Solving Kids' Cancer UK with 5 charity partners launches £500,000 project in refractory neuroblastoma research

Today, Solving Kids’ Cancer UK, partnered with 5 other parent-led charities have awarded £500,000 to pre-clinical research into combination antibody therapies for chemotherapy-resistant neuroblastoma. Researchers at the Stanford University School of Medicine, and University College London will receive the grant from Solving Kids’ Cancer UK, Joining Against Cancer in Kids (J-A-C-K)Oscar Knox FundMerryn Lacy Trust, Rupert’s Revenge and Zoé4Life to investigate new treatments that boost the immune system’s response to cancer cells.

Neuroblastoma is a rare childhood cancer which affects the sympathetic nervous system. It affects the youngest of children, with most cases diagnosed before the age of 5. The disease is also incredibly diverse, and unfortunately for some children this means that their cancer, known as refractory neuroblastoma, will not respond to standard chemotherapies. There are currently limited options for these patients when it comes to innovative treatments outside of standard care, with most research generalised to ‘relapse and refractory’ disease. Our 2019 grant round called to address this need by requesting proposals to specifically target this clinically recognised sub-type of neuroblastoma.

“Reaching those in the neuroblastoma community whose needs are profoundly unmet is of the upmost importance for Solving Kids’ Cancer UK and the direction of our research portfolio. This work is integral in doing that for children with chemo-resistant disease where options are extremely limited. We are very excited to see the important progress that can be made in this area by Dr. Majzner and his team”

Gail Jackson, CEO of Solving Kids' Cancer UK

This study led by Robbie Majzner, MD, assistant professor of paediatrics at the Stanford University School of Medicine, and Prof John Anderson at UCL Great Ormond Street Institute of Child Health, will continue the development of a new immunotherapy drug known as an ‘anti-CD47’ agent. CD47 is a compound on the surface of neuroblastoma cells that stops the immune system from destroying them by sending ‘don’t eat me’ signals. This new anti-CD47 can block this and unleash a patient's immune system, allowing it to kill the cancer cells as it should. This way of fighting the cancer is particularly promising for children with chemo-resistant disease as it doesn’t rely on specific drugs to destroy the neuroblastoma. 

After successful early studies with this new drug in combination with existing anti-GD2 immunotherapy agents, this latest work will investigate its effectiveness in pre-clinical studies when combined with anti-GD2 agents plus low doses of chemotherapy. This approach hopes to maximise the potential of the anti-CD47 drug by blocking the ‘don’t eat me’ signal as well as amplifying ‘eat me’ signals from the cancer cells. This will encourage the immune system to destroy the harmful cells as effectively as possible.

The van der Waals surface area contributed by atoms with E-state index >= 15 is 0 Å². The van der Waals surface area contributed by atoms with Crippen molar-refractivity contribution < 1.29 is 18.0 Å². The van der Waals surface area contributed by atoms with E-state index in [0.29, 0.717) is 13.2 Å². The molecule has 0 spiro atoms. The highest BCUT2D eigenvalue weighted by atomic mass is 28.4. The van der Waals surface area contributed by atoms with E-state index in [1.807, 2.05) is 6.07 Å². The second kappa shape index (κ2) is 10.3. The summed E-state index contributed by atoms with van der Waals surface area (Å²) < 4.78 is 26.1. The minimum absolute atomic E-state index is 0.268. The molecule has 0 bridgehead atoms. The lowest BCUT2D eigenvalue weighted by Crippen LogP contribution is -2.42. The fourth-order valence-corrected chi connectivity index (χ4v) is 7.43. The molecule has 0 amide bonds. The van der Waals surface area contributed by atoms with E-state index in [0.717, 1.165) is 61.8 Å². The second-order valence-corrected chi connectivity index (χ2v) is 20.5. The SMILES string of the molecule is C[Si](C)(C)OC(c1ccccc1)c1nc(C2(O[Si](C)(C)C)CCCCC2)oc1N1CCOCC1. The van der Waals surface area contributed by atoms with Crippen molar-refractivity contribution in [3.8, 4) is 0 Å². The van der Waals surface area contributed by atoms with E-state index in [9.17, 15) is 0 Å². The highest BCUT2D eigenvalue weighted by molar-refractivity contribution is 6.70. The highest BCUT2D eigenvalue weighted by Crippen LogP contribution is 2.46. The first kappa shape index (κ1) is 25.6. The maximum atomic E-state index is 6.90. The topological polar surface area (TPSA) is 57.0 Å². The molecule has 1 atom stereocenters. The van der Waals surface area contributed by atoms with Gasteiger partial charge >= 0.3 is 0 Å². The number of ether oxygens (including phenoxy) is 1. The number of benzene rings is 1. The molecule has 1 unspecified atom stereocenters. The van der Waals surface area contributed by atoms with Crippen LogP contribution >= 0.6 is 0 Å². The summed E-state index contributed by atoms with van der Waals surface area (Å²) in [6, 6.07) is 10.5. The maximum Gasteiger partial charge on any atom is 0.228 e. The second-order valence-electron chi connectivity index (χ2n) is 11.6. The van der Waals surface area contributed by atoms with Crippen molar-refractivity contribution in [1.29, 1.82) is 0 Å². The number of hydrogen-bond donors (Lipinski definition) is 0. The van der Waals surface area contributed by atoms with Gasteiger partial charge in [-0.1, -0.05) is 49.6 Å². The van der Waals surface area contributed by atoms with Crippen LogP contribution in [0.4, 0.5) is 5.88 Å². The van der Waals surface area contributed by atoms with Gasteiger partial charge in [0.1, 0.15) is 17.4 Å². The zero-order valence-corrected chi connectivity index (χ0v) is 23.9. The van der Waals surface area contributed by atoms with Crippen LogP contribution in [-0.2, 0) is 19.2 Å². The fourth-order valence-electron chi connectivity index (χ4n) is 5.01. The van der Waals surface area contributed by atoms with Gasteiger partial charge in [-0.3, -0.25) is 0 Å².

“We discovered that a new antibody, anti-CD47, can unleash the power of macrophages, a type of immune cells, and dramatically enhance the effects of anti-GD2 antibody (dinutuximab) in mouse models of neuroblastoma. As anti-GD2 works well with chemotherapy in patients, a natural next step is to test a triple combination of anti-GD2, anti-CD47, and chemotherapy. SKC’s funding is allowing us to test this approach in mouse models to establish efficacy and safety data. This way, as soon as we finish the first trial of anti-GD2/anti-CD47, we can iterate and bring forward a hopefully even more effective combination to children in need of new therapies. We are so happy to work with SKC and their partners whose primary goal is to get new therapies to children with neuroblastoma as rapidly as possible.”

Robbie Majzner, MD, Principal Investigator Stanford University School of Medicine

Solving Kids’ Cancer UK is incredibly proud to work with charity partners Joining Against Cancer in Kids (J-A-C-K)Oscar Knox FundMerryn Lacy Trust, Rupert’s Revenge and Zoé4Life. Without collaborative work across the childhood cancer community, we could not launch and sustain such ground-breaking initiatives to improve the future for children with neuroblastoma.